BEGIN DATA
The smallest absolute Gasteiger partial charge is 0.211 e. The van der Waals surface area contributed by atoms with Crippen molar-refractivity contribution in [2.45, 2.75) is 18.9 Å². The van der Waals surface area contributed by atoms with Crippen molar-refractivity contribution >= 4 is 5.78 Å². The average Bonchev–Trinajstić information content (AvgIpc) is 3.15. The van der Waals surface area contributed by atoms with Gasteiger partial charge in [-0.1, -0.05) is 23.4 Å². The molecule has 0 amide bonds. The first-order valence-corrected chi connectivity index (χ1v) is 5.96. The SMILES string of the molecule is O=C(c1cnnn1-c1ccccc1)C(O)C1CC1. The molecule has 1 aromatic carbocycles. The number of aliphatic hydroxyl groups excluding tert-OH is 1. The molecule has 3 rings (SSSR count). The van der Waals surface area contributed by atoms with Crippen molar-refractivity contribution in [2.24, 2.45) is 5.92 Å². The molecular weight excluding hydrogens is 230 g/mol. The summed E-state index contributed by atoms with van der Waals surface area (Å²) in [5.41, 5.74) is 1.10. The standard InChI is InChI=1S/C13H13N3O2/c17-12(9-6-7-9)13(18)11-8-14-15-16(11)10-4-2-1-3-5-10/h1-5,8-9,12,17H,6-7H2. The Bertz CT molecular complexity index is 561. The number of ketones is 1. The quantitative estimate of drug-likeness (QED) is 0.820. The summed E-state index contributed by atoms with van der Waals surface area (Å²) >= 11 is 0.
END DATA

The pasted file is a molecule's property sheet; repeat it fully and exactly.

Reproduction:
The smallest absolute Gasteiger partial charge is 0.211 e. The van der Waals surface area contributed by atoms with Crippen molar-refractivity contribution in [2.45, 2.75) is 18.9 Å². The van der Waals surface area contributed by atoms with Crippen molar-refractivity contribution >= 4 is 5.78 Å². The average Bonchev–Trinajstić information content (AvgIpc) is 3.15. The van der Waals surface area contributed by atoms with Gasteiger partial charge in [-0.1, -0.05) is 23.4 Å². The molecule has 0 amide bonds. The first-order valence-corrected chi connectivity index (χ1v) is 5.96. The SMILES string of the molecule is O=C(c1cnnn1-c1ccccc1)C(O)C1CC1. The molecule has 1 aromatic carbocycles. The number of aliphatic hydroxyl groups excluding tert-OH is 1. The molecule has 3 rings (SSSR count). The van der Waals surface area contributed by atoms with Crippen molar-refractivity contribution in [2.24, 2.45) is 5.92 Å². The molecular weight excluding hydrogens is 230 g/mol. The summed E-state index contributed by atoms with van der Waals surface area (Å²) in [5.41, 5.74) is 1.10. The standard InChI is InChI=1S/C13H13N3O2/c17-12(9-6-7-9)13(18)11-8-14-15-16(11)10-4-2-1-3-5-10/h1-5,8-9,12,17H,6-7H2. The Bertz CT molecular complexity index is 561. The number of ketones is 1. The quantitative estimate of drug-likeness (QED) is 0.820. The summed E-state index contributed by atoms with van der Waals surface area (Å²) >= 11 is 0.